Alabama Ethics Commission says it doesn't have to share exculpatory information with accused

The Alabama Ethics Commission on Wednesday said it did not have to disclose evidence that could potentially clear a person accused of violating state ethics laws during an investigation.

The unanimous vote came after an hourlong discussion where the Alabama attorney general's office argued the accused had the right to access such material, and members of the commission raised concerns about the commission's investigatory nature, the potential of discouraging legitimate complaints, and the current wording of the ethics statute.

"It's clear that at some point in time, exculpatory material is something that a respondent or defendant is entitled to, and additionally, they're entitled to read the material," said commission member Lyn Stuart, a former Alabama chief justice. "The question is, when are they entitled to that information? When should that information be provided? And then secondarily, who should provide the information to them?"

The Alabama Ethics Commission investigates complaints about potential violations of the state's ethics act for public officials, acting as a grand jury under Alabama law. The commission itself does not bring charges. Should the commission find probable cause that a person has violated the law, it refers the case to the Alabama attorney general or a district attorney, who decides whether or not to prosecute the accused.

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The debate centered around a provision known as the Brady rule, stemming from a 1963 U.S. Supreme Court ruling. The Brady rule requires prosecutors to disclose information to defense attorneys that would either prove a client's innocence or raise questions about the credibility of witnesses for the prosecution.

Material filed with the commission, including the identity of the person making the complaint, is considered subject to grand jury secrecy rules. Alana Cammack, a deputy attorney general with the attorney general's office, argued before the commission Wednesday that state courts have ruled that grand jury secrecy requirements may be breached to disclose exculpatory evidence to the accused.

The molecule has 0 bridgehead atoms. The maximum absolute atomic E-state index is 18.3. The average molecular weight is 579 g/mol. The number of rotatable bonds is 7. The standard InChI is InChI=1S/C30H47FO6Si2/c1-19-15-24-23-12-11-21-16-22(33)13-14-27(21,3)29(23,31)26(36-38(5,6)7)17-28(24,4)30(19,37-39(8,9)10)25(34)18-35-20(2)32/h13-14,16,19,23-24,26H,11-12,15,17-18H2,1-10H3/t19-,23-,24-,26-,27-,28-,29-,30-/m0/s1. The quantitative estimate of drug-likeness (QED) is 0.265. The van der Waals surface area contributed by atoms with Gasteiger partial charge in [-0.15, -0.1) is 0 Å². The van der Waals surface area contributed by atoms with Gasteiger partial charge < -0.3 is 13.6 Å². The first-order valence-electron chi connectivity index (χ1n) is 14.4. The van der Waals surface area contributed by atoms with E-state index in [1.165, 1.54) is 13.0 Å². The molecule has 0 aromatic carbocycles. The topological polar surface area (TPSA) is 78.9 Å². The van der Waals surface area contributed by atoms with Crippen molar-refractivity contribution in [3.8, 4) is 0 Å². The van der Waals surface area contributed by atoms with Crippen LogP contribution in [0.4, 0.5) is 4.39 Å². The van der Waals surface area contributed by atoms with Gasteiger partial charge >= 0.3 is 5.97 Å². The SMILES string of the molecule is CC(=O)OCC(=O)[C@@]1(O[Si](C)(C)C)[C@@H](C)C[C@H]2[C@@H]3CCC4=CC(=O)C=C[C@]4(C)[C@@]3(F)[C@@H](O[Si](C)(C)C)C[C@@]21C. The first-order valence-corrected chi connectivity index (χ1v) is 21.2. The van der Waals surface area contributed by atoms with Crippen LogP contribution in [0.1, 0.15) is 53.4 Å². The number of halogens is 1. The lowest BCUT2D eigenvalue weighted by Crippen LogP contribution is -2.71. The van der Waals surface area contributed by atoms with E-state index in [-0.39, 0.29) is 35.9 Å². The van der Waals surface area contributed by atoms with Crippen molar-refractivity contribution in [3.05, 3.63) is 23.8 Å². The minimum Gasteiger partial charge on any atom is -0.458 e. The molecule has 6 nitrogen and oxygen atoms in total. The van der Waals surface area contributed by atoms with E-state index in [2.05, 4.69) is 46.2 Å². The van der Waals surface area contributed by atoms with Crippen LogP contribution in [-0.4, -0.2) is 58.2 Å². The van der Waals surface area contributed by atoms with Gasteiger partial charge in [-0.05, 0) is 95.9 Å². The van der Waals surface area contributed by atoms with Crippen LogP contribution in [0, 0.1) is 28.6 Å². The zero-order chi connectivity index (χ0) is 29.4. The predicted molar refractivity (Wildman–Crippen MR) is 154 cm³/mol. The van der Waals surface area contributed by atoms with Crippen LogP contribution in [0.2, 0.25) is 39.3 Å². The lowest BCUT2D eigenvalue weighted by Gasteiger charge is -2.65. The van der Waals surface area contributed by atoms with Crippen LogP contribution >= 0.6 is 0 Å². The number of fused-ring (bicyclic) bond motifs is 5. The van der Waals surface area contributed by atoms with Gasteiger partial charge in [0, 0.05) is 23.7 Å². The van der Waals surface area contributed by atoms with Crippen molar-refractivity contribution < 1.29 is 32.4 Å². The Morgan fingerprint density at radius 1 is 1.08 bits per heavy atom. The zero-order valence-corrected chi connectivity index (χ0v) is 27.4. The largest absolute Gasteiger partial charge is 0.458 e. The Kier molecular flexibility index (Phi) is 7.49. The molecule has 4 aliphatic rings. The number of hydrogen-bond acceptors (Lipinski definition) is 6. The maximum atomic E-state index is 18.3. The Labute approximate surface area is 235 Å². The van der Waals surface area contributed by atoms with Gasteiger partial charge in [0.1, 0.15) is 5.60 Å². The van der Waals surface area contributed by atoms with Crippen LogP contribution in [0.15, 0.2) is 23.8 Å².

"What this commission does can ruin lives and careers, and if exonerating evidence is not considered and present in its appropriate context, that destruction might happen for no reason," she said.

The commission considered three opinions: one that said the commission did not have to disclose exculpatory material; one saying the commission could do so but was not required to, and a third supported by the attorney general's office and the Office of Prosecution Services that would have required the disclosure of exculpatory information, pending review by the commission.

Outlining the first two opinions, Brian Paterson, an attorney for the commission, said earlier that the Legislature had addressed due process rights for those accused before the commission, "and did not provide a right to exculpatory material." Paterson said that the Alabama Constitution's due process guarantees apply to criminal prosecutions, not investigations, leaving compliance with the Brady rule to prosecutors pursuing violations of the ethics law.

"The proper authority with the discretion and the duty to assess and disclose what information might be exculpatory would be the district attorney or the Attorney General, rather than this commission," Paterson said.

Members of the commission expressed uneasiness with the attorney general's request, saying it went beyond the law as written. John Plunk, the chair of the commission, asked Cammack if such disclosures would have "a chilling effect" on complaints if people knew their names would be disclosed to the people they were accusing.

Cammack said she hoped not, "because obviously, we all want an honest and transparent government."

"People report crimes to the police and get called as witnesses and they are made public as well, sometimes," she said.

The attorney general's office said in a statement Wednesday that the commission's decision was "deeply concerning, both ethically and legally."

Stuart, who called herself a "strict constructionist" when it came to reading law, said she wished the law was clearer.

"I just don't see that we have the authority to expand upon what's there, and declare that we have certain obligations or responsibilities or rights for that matter, or obligations to determine," she said.

Contact Montgomery Advertiser reporter Brian Lyman at 334-240-0185 or

This article originally appeared on Montgomery Advertiser: Alabama Ethics Commission says it doesn't have to disclose evidence